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Friday Sunshine and Shopping

I was up with the larks again this morning, made my first pot of coffee of the day as it grew light outside, and at around 5.45am this (above) was the view over the sea … a glorious pink morning.  I watched as the sky changed, first to deepest pink, and then to burnished gold.


Isn’t Nature’s paintbrush wonderful? 

Sunshine on this little Oriental  figure on the mantelpiece in the sitting room (and please overlook the splatters of wax on the mirror from the candle!  I keep intending to remove this! Indeed, it wasn’t until during the week that I noticed it!)

I suggested to husband that we did the shopping early and so we were up and out of the house by 8.15, joining people in cars going to work and parents taking children to school.

I had my List with me, and we weren’t long going around the supermarket.  I wonder if you always take a List?  And, if so, how do you arrange it?  I have a magnetic pad which I keep attached to the fridge and when I finish something or something is running low, I scribble it on the pad and then before I go shopping I  transfer the items to my typed list (which I keep on computer file) removing some items I don’t need, adding those I do need, and printing it.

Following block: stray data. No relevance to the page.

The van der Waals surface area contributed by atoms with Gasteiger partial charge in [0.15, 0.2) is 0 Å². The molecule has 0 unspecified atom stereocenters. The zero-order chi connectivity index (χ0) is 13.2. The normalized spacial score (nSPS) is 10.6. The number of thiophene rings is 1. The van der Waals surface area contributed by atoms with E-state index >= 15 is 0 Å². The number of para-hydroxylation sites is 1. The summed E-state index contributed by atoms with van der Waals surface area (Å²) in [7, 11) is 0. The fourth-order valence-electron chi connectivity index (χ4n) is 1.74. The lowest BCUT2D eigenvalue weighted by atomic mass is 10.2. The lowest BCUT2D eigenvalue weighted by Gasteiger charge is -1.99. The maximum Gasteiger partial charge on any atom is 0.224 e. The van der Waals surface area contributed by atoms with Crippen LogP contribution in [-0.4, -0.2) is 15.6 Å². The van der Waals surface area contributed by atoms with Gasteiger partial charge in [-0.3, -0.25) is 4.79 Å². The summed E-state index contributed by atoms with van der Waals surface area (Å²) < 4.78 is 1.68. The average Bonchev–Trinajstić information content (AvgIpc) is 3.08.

I write the List in the order in which we navigate the store; I find this is the best way for me although I’m sure others might do it differently, perhaps writing the items under section headings, such as Veg, Fruit, Dairy, Meat, Household, etc.

I love rubber-necking, seeing what’s in the trolleys of other shoppers.  Here are today’s purchases, plus the milk (already in the fridge), ice cream (already in the freezer), the ‘free’ newspaper, and the baguette, Marlborough buns, and a croissant for my breakfast tomorrow.  Under the bacon is a chicken breast which can be roasted or I will cut it in half and make two separate meals from it.  Treats today are the Belvoir (for those not in the UK, this ‘Belvoir’ is pronounced ‘beever’) Ginger Beer and a bar of Lindt chocolate for me and hazelnut chocolate for husband.  (All these goods are now either in the fridge, freezer or larder.)  We collected our ‘free’ newspaper and also a ‘free’ cup of coffee each, now using our re-usable coffee cups.